Hi astroman --
You make some good points, and ask questions that would require far more than the space and time here to respond to.
There are those who claim that fibro is a completely separate condition, but most medical researchers agree that it falls under the umbrella of myalgic encephalomyelitis, encompassing the subcategories of fibro and CFIDS. Individual expression of the symptoms sway the direction to one side or the other. There is a movement to eliminate the nomenclature of the subcategories (primarily because the term "chronic fatigue" trivializes the condition) and move back to the broader ME.
Lyme is similar, but it is the result of infection. Since there is also conjecture that ME can be triggered by HPV infection and also some other viruses, such as West Nile, in addition to mold and (most importantly, in my opinion) formaldehyde, it becomes clear that the broader issue is an immune system overload. The similarity of symptoms is a result of the fatigue associated with immune breakdown, and, in the case of ME, autoimmunity.
There are some key tests to narrow down a diagnosis for ME, but it also requires the observational skills of an experienced doctor...as well as an informed patient. The doctor can only interpret what the patient realizes is important, and tells him. Some of the more important tests are CD4/CD8, ESR, and TH1/TH2, although the latter is performed in very few labs nationwide.
Further complicating a diagnosis of ME is the fact that there are different stages of expression. A mild form of CFIDS may only involve fatigue, while a full-blown example (like my own) involves food intolerance leading to GERD and IBS, arthritis, and acute headache -- with a host of annoying secondary symptoms.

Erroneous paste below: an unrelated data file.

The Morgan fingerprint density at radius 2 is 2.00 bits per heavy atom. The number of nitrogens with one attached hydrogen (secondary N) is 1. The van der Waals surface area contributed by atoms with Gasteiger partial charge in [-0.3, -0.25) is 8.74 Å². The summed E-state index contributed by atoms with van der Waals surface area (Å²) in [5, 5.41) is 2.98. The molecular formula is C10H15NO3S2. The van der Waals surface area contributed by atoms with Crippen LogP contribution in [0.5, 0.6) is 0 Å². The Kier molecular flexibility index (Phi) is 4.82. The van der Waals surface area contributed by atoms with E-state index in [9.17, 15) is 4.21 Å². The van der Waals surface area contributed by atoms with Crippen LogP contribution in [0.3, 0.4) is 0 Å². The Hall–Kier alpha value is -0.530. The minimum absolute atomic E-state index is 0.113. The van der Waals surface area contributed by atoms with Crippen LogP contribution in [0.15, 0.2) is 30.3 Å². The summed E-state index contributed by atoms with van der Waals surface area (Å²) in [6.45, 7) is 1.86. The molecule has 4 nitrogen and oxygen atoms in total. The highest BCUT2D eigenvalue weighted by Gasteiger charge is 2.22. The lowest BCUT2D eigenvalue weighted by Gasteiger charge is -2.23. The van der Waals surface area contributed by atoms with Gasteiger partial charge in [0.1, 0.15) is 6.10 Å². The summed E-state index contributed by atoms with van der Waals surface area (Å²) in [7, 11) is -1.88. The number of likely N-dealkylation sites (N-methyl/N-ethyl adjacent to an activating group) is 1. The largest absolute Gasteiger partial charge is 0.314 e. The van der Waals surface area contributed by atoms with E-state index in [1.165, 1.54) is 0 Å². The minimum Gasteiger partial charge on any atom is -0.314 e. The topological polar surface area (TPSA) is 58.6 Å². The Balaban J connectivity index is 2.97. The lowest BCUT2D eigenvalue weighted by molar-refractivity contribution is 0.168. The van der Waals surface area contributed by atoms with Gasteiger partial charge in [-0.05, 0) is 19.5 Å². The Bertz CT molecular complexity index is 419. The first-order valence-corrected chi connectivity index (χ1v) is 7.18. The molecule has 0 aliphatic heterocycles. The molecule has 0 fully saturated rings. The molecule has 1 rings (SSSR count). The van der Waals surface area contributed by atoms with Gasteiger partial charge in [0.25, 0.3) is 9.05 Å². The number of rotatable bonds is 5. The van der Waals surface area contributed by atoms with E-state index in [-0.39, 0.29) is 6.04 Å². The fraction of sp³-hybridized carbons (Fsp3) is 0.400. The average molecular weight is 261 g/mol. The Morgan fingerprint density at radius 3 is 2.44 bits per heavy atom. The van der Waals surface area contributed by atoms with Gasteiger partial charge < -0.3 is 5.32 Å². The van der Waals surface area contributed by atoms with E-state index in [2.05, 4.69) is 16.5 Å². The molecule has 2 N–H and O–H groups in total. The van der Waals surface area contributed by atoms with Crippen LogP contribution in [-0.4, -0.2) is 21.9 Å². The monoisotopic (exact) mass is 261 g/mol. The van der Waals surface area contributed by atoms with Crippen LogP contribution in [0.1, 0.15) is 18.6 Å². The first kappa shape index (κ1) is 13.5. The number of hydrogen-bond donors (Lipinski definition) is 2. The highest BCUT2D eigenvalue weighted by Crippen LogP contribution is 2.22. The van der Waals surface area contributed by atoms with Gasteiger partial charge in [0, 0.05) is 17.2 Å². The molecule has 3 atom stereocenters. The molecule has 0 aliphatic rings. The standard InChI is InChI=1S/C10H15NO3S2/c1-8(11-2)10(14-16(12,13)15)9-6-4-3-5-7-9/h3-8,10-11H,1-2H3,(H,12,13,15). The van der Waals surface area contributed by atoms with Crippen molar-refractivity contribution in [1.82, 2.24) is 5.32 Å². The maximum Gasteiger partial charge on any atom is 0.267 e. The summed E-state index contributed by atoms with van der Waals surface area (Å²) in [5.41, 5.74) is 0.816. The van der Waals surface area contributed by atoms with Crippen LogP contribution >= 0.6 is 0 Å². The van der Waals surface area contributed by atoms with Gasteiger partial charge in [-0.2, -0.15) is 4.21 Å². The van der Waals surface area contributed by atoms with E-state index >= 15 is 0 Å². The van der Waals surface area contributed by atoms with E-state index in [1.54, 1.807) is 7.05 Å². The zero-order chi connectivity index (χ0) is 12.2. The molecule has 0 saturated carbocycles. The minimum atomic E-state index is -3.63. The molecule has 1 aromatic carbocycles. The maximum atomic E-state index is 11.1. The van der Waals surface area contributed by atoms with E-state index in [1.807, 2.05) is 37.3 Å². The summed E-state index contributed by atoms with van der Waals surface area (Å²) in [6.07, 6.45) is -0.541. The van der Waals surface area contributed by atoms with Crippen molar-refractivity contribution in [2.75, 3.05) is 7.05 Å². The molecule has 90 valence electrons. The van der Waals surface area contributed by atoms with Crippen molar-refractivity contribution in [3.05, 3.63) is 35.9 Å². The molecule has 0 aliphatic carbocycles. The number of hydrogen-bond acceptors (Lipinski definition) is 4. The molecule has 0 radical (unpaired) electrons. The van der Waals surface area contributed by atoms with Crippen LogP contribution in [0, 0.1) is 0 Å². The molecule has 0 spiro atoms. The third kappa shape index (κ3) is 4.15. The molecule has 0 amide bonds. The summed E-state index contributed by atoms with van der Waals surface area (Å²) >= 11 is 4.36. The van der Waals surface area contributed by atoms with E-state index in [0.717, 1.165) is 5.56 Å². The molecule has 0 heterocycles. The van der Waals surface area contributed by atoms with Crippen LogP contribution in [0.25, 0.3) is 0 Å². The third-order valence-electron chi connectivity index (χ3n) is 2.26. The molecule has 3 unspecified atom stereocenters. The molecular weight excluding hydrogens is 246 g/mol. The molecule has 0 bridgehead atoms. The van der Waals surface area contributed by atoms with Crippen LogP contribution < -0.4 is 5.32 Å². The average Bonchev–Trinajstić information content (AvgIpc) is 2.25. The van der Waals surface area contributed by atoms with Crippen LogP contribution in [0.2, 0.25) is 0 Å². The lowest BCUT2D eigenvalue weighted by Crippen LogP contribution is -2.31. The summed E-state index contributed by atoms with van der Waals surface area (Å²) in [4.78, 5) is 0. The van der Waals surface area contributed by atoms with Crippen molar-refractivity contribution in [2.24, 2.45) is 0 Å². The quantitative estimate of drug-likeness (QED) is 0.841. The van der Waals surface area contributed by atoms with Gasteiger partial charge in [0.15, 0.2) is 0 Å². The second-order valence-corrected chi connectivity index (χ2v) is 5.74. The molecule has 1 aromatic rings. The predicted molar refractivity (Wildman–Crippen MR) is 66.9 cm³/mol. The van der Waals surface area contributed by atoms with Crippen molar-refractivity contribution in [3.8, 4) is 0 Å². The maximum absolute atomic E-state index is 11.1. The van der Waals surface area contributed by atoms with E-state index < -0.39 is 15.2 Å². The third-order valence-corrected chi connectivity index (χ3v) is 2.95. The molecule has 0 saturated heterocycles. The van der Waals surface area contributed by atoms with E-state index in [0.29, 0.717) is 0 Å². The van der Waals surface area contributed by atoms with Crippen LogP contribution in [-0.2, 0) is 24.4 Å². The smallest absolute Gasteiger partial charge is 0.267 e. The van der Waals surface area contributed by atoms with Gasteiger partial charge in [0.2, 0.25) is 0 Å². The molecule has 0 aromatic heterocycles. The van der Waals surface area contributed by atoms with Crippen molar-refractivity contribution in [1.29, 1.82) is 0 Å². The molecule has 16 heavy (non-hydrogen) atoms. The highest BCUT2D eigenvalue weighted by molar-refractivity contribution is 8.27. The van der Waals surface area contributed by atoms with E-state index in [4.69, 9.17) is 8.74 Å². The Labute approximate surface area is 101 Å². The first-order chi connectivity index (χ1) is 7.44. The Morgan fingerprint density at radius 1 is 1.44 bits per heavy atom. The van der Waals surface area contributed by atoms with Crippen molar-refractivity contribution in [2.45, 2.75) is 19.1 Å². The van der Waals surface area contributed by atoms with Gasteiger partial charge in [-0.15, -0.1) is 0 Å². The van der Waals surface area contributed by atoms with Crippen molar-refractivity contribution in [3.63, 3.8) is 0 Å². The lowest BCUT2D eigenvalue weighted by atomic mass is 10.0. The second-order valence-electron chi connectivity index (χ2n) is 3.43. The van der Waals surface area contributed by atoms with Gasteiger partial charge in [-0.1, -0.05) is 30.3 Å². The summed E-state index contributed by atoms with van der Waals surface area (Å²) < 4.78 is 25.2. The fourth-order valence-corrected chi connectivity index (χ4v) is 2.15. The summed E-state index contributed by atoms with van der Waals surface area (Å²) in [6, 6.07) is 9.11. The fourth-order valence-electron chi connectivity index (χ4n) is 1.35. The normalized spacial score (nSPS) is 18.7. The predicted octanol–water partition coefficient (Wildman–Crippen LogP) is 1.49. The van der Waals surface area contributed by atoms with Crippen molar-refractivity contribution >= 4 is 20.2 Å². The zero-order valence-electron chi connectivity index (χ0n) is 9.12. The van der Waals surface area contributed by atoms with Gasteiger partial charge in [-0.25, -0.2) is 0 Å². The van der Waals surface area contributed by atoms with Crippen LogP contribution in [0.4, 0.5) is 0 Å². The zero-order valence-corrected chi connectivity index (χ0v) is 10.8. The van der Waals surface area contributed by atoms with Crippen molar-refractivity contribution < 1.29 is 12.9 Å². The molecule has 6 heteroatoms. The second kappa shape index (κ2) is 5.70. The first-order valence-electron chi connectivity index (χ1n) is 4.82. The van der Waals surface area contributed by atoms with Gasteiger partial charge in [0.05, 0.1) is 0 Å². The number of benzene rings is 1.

There are websites out there discussing ME/CFIDS, but I really don't like any of them for various reasons. I have my own website (see www.healingwell.com/community/default.aspx?f=15&m=3786409
, with a focus upon identifying a key problem and managing the condition to live a full life. This is my main beef with researchers focusing all their efforts towards categorizing and diagnosing illness to the nth degree -- they miss the point of medicine, which is to treat illness.
I encourage others to become their own advocate (as you have done), but to also focus on the practical aspects of regaining one's health. Don't constantly label yourself as having a certain disease. Recognize that there is a health challenge, manage it, and move ahead with your life. We already have missed much of life either under the crushing symptoms, or enduring some of the medication prescribed to ease symptoms. Don't waste more time researching the condition beyond what is required to regain your life.
Key to all this is nurturing a sense of hope and joy, and refusing to let a diagnosis, or overwhelming symptoms, corrupt one's optimism. In my experience, labels and poor planning lead one down the wrong path. It is also impossible to regain health when a disease becomes a means to make one a martyr in front of family or friends. As Dr. Phil would say, "What's the payoff?"
I share your experiences with doctors just wanting to get you out the door with maybe a prescript
ion, or an order for expensive tests. Part of becoming your own advocate means you already know ahead of time that the doctor is agreeable and experienced. Don't walk cold turkey into any doctor's office. That's an invitation for disaster, or at least disappointment!
Just my two cents...